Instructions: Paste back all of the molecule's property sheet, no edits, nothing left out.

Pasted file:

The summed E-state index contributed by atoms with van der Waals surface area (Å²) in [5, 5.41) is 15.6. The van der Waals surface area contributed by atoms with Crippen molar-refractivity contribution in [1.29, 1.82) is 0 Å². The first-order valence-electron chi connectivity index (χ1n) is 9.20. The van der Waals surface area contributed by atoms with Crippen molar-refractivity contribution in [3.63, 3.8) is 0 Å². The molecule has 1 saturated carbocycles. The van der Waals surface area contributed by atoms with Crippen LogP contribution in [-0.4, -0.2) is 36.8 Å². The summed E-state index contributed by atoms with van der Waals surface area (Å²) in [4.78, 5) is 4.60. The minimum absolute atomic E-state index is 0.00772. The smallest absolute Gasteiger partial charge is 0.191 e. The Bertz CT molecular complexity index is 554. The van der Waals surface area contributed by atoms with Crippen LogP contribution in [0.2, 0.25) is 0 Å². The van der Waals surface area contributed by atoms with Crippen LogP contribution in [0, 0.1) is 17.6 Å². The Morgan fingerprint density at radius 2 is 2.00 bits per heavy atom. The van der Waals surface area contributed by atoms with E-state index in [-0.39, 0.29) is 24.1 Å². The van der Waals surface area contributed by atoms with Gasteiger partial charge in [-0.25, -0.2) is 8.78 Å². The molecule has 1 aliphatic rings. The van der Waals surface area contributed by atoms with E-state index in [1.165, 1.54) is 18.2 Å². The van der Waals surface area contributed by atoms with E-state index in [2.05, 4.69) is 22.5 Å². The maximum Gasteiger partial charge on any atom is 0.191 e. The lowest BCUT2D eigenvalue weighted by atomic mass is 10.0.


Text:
The summed E-state index contributed by atoms with van der Waals surface area (Å²) in [5, 5.41) is 15.6. The van der Waals surface area contributed by atoms with Crippen molar-refractivity contribution in [1.29, 1.82) is 0 Å². The first-order valence-electron chi connectivity index (χ1n) is 9.20. The van der Waals surface area contributed by atoms with Crippen molar-refractivity contribution in [3.63, 3.8) is 0 Å². The molecule has 1 saturated carbocycles. The van der Waals surface area contributed by atoms with Crippen LogP contribution in [-0.4, -0.2) is 36.8 Å². The summed E-state index contributed by atoms with van der Waals surface area (Å²) in [4.78, 5) is 4.60. The minimum absolute atomic E-state index is 0.00772. The smallest absolute Gasteiger partial charge is 0.191 e. The Bertz CT molecular complexity index is 554. The van der Waals surface area contributed by atoms with Crippen LogP contribution in [0.2, 0.25) is 0 Å². The van der Waals surface area contributed by atoms with Crippen LogP contribution in [0, 0.1) is 17.6 Å². The Morgan fingerprint density at radius 2 is 2.00 bits per heavy atom. The van der Waals surface area contributed by atoms with E-state index in [-0.39, 0.29) is 24.1 Å². The van der Waals surface area contributed by atoms with Gasteiger partial charge in [-0.25, -0.2) is 8.78 Å². The molecule has 1 aliphatic rings. The van der Waals surface area contributed by atoms with E-state index in [1.165, 1.54) is 18.2 Å². The van der Waals surface area contributed by atoms with E-state index in [2.05, 4.69) is 22.5 Å². The maximum Gasteiger partial charge on any atom is 0.191 e. The lowest BCUT2D eigenvalue weighted by atomic mass is 10.0.